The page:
At the foundation we’re often asked about producing print publications, and how to do it cost-effectively. So, to make it easier, we’ve outlined the key things to consider below.
It’s a good idea to think about them when you’re scoping your publication because they will affect how you develop your content and your budget.
Our advice is to always compare prices in various formats, colour options and printing companies. You’ll often be surprised by the difference in costs.
Ideally, the needs and preferences of your target audience should be what drives the format and size of your publication.
Leaflets, brochures and factsheets are often the most effective formats. They are easy to pass on to people, to display in reception areas and for people to carry. For example lots of community legal centres, courts and doctors' surgeries have stands that hold DL-sized brochures. If you plan to distribute your publication in any of these places then a DL brochure might be a good choice. On the other hand, if you want your information to be provided in hardcopy and in a printable electronic version, A4 might be a good choice as it is easy to print for most people.
Shorter is almost always better. It’s very likely that your audience will not read a 100-page manifesto from beginning to end, and may even be put off by it altogether.
Printers have standard formats that are the most cost-effective. Typically these are – in order of smallest to largest – DL brochure (standard brochure), A5, A4 and A3.
We recommend choosing from the printer’s standard formats. There may be good reasons why you want to print a non-standard format but it will be more expensive.
|Suitable for:||Leaflets/brochures||Leaflets/brochures||Factsheets/longer publications||Posters|
Paper stock and weight
We see many organisations producing publications on expensive, premium paper stocks and too heavy for what you need. Using these types of paper can add considerably to the cost of your publication.
Ask your printer to show you examples of their economical paper options. You can also ask the printer to give you mock-ups in different formats so you have an idea of what you’ll be getting.
And, make sure you compare prices.
There are two types of paper stock – uncoated (matt) and coated (gloss).
Uncoated (matt) paper is often the better choice. For some audiences, such as people with disabilities and older people, coated papers will be highly reflective and difficult to read.
Weights are measured in grams per square metre (gsm). The heavier the weight of your paper, the more expensive it will be to produce your publication.
For text and covers we recommend the following:
|Text (inside pages)||
The weight of your paper will depend on the paper you choose and the way it feels. Generally the weight will be between 80–140gsm. We generally recommend 120gsm.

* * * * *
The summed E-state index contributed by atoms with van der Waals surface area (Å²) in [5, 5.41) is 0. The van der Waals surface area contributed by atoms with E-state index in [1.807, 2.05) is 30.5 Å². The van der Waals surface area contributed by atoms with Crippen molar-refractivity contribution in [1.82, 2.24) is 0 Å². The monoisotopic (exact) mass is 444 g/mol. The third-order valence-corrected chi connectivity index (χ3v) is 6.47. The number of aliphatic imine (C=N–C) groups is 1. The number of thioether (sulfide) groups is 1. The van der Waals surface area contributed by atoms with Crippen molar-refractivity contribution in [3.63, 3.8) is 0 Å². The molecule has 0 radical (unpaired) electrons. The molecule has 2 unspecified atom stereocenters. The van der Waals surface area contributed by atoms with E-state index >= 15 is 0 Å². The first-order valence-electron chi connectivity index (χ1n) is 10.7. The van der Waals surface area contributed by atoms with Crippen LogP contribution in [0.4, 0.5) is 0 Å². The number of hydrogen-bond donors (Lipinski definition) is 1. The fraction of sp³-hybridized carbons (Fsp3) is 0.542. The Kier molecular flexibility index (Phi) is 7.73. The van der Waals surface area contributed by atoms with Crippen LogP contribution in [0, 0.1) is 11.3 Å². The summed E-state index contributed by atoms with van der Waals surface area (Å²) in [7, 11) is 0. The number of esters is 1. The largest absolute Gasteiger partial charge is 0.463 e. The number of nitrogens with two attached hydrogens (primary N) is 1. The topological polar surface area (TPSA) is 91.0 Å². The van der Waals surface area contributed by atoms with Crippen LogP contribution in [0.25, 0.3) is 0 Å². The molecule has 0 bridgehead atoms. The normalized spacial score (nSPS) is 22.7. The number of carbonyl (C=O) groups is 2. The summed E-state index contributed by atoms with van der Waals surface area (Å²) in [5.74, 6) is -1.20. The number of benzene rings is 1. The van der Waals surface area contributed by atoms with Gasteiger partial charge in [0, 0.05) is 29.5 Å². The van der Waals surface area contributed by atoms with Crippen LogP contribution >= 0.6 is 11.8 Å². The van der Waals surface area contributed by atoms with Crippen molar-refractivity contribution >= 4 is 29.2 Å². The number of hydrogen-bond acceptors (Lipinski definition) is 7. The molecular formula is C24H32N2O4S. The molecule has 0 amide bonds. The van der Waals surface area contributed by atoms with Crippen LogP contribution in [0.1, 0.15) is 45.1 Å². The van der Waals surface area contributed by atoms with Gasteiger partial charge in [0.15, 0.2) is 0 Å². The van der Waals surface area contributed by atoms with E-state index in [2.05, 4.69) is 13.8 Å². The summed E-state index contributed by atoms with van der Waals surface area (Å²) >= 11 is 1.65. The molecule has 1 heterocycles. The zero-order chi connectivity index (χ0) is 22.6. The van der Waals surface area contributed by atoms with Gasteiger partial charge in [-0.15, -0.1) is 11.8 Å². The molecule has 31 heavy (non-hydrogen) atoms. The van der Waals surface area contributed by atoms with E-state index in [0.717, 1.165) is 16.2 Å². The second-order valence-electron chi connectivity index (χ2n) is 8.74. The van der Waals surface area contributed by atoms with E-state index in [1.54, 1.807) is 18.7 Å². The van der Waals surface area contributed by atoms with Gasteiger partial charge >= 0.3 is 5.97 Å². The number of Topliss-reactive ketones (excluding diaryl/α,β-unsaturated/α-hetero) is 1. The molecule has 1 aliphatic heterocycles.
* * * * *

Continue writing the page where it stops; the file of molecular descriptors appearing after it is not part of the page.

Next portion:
Small brochures (DL, A5 etc.) – Self-cover
We recommend that covers for brochures and smaller publications be the same weight as your text. This is known as a ‘self-cover.’ It is the most cost-effective option because the cover is printed with the rest of the pages.
Larger brochures (A4 etc.) – Heavier weight cover
For larger brochures you may want/need a heavier weight cover to give your brochure a bit more rigidity. For this type of cover we recommend around 250gsm. This will be the more expensive option as the paper will cost more and will need to be printed separately from the rest of the text.
Digital and offset printing
There are two types of printing – digital and offset. The deciding factor is the number of copies you want to print. For smaller print runs you are usually better to choose a company that prints digitally. For mid to larger print runs, the economies of scale make offset printing usually more cost-effective.
Digital print quality has improved over the years, so you don’t need to worry about your publication looking like it’s come straight off a photocopier if you print digitally. Larger commercial digital printers are the best choice if you are concerned about quality.
If you’re unsure which is more appropriate, it’s a good idea to get a digital and an offset print quote to compare prices.
|Digital printing||Offset printing|
Colour is visually appealing and you’ll need it if you want to have colour images. But, colour is more expensive than black and white. So, think about whether you really need it throughout your publication. Choosing a colour cover with black and white text instead, for example, will reduce your print costs (but once again get a quote for different options to make an informed decision). Here are some colour options:
|Full colour throughout (cover and inside pages)||$$$$|
|Colour cover + black & white inside pages||$$$|
Full colour cover + one colour inside pages
|Black & white cover + black & white inside pages||$|
If you have a publication that needs binding, we recommend saddle-stitched (stapled) if it is not too many pages. It is the cheapest option.
If you have a publication that has a lot of pages, for example a directory, then we recommend a binding called ‘perfect bound’ (with spine). This is less common and not recommended for thin publications.
|Saddle-stitched||Perfect bound (spine)|
|Suitable for:||DL brochure, A5 and A4. Up to 5mm thickness folded.||Publications with a lot of pages where the staples will buckle.|
Printing costs can vary significantly. We recommend shopping around and getting a few quotes to compare the costs of each supplier.
To get you started, here is a template print quote request template.
And, finally, if you have any questions about producing publications, the foundation’s Publishing team can help. Contact the team on (03) 9604 8100.